Montana Jones

Montana n: A state of the northwest United States bordering on Canada. Admitted as the 41st state in 1889. The fourth largest state in the union, it includes vast prairies and numerous majestic mountain ranges.
Syn: Treasure State, Big Sky Country, Last Best Place.

Jones n: slang. An addiction or very deep craving.

Saturday, May 10, 2014

Remember the Ludlow Massacre!

I originally wrote this piece on 19 November 2011.
I am publishing now in memory of the 100th anniversary of the Ludlow Massacre.

In my youth I learned that when my older brother was behaving like an obnoxious twat and I confronted him on it, he would become an even more obnoxious twat. The alternative was to ignore him. He would, of course, ramp up his obnoxiousness to try to get a rise out of me. But if I continued to ignore him he would eventually abandon the theatrics and give up; resulting in peace and quiet.

Over the years I have seen people try to draw attention to themselves and their cause in one form or another. Boycott Procter and Gamble! Boycott Disney! Boycott that group that did the bad thing and has poor social policies! The reason that I am not even bothering to Google these news events from the past and provide links is because the protesters were being twats. Easy to ignore and the results of their actions were non events. It takes a real 'super twat' to endure the ignoring, continue to ramp up the obnoxiousness, and continue to try drawing attention. (I am looking at you Fred Phelps.)

So now we have Occupy Wall Street. (OWS). And of course like so many protesting and loud mouthed twats that have come before, all the powers that be had to do was ignore them and it would have gone away. I believe it was not successfully ignored because: A) the powers that be are stupid. Or B) the protests and complaints have merit.

I am pretty confident that supposition A is mostly false. But in either case, can you think of a single reason why the powers that be should remain in power? (My definition of “powers that be” includes, but is not limited to, the executive, congressional, judiciary, the wealthy, and the media.)

History has lessons here. For starters I would like to draw attention to the Ludlow Massacre:

One significant difference between 1914 and 2011 is that so far in 2011 not one single protester has been killed. This actually speaks very well for our current in power crop of idiots. Not killing people is huge. For comparison sake take a look at some other protests going on in 2011, right now as I am writing this:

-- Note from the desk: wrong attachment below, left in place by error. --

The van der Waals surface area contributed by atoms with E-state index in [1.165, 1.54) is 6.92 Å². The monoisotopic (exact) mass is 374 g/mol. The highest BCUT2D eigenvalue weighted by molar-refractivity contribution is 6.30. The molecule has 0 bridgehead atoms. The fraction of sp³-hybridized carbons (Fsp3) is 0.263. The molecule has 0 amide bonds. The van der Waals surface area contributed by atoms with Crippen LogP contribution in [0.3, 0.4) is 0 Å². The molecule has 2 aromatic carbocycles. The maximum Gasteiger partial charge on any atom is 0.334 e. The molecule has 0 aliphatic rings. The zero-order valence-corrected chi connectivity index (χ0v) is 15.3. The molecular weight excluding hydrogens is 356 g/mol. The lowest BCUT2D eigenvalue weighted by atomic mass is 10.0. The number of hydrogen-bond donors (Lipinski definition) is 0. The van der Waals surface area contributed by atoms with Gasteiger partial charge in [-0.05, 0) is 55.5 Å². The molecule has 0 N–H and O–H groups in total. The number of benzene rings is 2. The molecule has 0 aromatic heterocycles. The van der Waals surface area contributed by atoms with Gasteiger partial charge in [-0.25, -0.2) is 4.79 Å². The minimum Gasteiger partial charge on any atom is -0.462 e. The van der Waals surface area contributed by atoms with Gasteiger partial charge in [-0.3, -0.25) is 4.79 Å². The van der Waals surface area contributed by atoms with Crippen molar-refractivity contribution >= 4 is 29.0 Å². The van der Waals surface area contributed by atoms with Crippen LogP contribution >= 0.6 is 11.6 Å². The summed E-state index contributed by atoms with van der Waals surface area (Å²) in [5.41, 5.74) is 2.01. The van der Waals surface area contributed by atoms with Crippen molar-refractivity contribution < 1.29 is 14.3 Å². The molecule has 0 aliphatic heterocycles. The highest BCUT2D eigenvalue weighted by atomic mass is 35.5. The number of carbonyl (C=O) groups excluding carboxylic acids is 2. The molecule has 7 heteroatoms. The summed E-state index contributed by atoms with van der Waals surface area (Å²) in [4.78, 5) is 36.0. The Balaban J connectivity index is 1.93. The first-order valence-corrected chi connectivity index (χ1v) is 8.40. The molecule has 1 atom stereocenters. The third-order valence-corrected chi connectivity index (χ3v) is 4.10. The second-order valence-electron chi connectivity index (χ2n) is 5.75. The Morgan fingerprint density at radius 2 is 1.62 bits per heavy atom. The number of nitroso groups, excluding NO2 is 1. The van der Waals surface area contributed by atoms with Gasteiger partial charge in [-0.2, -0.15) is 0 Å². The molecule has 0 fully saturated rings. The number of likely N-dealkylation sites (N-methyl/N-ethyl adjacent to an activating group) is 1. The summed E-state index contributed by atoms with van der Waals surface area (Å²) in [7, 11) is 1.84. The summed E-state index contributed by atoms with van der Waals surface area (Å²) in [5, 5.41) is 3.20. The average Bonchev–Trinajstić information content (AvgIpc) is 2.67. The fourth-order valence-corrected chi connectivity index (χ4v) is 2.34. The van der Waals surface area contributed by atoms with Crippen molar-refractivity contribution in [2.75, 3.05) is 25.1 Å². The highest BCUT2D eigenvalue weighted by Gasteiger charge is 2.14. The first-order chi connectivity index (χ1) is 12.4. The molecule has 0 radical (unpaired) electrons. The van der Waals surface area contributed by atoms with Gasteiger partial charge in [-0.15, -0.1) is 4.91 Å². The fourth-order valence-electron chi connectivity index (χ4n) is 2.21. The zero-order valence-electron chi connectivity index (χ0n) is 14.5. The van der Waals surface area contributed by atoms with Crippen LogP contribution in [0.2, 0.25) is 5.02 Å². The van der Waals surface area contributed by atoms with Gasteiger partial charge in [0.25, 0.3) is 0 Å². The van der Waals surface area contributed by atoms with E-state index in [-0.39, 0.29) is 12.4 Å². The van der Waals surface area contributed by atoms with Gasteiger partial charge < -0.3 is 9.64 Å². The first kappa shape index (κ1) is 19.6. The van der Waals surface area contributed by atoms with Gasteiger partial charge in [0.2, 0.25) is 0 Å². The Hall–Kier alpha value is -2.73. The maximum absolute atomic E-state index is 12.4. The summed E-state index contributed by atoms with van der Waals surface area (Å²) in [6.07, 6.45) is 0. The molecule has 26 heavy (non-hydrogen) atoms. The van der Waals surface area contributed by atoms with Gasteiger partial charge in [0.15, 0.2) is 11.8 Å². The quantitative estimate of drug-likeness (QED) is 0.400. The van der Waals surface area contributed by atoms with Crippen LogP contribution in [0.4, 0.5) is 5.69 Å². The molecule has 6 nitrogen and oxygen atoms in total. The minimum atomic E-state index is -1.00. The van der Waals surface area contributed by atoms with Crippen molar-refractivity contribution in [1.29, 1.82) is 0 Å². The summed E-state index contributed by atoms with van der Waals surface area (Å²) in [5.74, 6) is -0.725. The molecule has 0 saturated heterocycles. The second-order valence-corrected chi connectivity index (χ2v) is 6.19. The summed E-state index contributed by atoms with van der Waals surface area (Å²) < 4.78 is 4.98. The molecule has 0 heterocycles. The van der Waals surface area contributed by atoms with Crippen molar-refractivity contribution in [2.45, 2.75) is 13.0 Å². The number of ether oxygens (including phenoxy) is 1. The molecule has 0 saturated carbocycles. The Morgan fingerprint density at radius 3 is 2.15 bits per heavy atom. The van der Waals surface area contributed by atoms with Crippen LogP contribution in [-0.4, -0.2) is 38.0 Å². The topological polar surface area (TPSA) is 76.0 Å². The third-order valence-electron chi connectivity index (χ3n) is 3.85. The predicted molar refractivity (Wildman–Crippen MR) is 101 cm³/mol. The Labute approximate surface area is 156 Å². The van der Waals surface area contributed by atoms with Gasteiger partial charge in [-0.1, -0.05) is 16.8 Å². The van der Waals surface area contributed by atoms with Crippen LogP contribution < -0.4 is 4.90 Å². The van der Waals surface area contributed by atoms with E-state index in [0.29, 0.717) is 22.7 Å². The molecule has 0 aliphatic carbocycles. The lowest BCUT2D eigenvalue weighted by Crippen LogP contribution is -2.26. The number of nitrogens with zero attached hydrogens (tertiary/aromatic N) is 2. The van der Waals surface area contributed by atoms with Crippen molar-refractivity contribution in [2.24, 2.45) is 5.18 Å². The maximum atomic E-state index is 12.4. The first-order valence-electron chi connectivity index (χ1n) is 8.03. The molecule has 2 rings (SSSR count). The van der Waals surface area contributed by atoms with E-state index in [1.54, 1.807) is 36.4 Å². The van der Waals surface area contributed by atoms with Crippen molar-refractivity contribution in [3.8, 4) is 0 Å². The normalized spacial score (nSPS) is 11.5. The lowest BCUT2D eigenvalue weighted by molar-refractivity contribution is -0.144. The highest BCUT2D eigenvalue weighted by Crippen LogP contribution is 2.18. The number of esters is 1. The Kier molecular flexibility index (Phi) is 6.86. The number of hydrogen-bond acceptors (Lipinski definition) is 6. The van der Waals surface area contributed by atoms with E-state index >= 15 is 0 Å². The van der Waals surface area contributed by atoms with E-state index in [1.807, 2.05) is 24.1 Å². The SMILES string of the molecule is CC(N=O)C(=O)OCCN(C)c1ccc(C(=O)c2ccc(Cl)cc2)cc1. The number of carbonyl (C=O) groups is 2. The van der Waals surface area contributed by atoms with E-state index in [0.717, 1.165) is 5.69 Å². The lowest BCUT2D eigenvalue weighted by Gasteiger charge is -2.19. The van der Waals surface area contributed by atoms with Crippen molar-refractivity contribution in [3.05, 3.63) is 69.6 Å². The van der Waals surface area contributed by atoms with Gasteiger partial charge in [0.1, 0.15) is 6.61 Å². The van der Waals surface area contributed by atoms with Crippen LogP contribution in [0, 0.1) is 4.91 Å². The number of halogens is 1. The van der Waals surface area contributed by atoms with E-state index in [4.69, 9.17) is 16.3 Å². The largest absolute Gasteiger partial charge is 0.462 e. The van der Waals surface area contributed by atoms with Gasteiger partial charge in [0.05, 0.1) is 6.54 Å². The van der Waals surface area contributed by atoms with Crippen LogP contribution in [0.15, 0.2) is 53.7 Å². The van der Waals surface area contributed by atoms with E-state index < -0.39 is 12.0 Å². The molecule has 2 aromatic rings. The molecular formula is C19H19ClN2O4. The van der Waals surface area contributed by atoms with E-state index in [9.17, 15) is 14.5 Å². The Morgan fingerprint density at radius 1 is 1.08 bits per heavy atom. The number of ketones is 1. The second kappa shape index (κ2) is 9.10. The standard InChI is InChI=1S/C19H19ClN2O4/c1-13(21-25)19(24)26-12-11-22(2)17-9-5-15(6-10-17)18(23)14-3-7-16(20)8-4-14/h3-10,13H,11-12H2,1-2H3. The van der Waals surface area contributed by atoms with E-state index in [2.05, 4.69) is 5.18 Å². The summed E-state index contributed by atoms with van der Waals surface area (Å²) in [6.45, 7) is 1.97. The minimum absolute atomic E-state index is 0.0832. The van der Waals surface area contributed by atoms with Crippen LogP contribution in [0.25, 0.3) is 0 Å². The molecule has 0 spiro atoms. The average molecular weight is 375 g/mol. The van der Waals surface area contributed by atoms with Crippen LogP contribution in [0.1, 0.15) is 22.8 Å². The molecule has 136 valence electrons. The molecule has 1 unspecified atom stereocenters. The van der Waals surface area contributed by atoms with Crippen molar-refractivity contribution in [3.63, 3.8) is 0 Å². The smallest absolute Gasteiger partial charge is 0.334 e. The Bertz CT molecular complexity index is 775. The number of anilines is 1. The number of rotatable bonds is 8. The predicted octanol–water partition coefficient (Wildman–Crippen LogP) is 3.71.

I really cannot express enough how big a deal it is that not one single police officer, soldier, or instrument of those in power, has killed an OWS protester. This speaks very highly of our democracy, our government, the protection of our rights and our freedoms, and the way things are done in a civilized society.

History has lessons here. I would like to draw attention to the Kent State Massacre:

Instead of being 97 years ago, this was only 41 years ago. Living memory for many of us. One significant difference between 1970 and 2011 is that so far in 2011 not one single protester has been killed. It appears that if you have a grievance against those in power your odds of survival are better the older your democratic state is. Between 1914 and 1970, the number of protesters murdered has been reduced by 84%

It is not my intention to belittle the experiences of the U.C. Davis protesters that spent hours vomiting up pepper spray. But the fact that those protesters are not dead is a good thing. And this is a result of our democracy growing smarter and more mature. Our culture changing its values. This is the evolution of civilization happening before our eyes.

I also need to point out that this is still not noble behavior. I am not trying to say that the cops are being good guys because they did not murder anyone. That they have replaced murder with torture is not exactly laudable. And the debate about torture (cough, water boarding) is not over yet. But it is undeniable that from a human rights standpoint moving from murder to torture is progress. While this progress may be good, we are still a long way from a comfortable destination.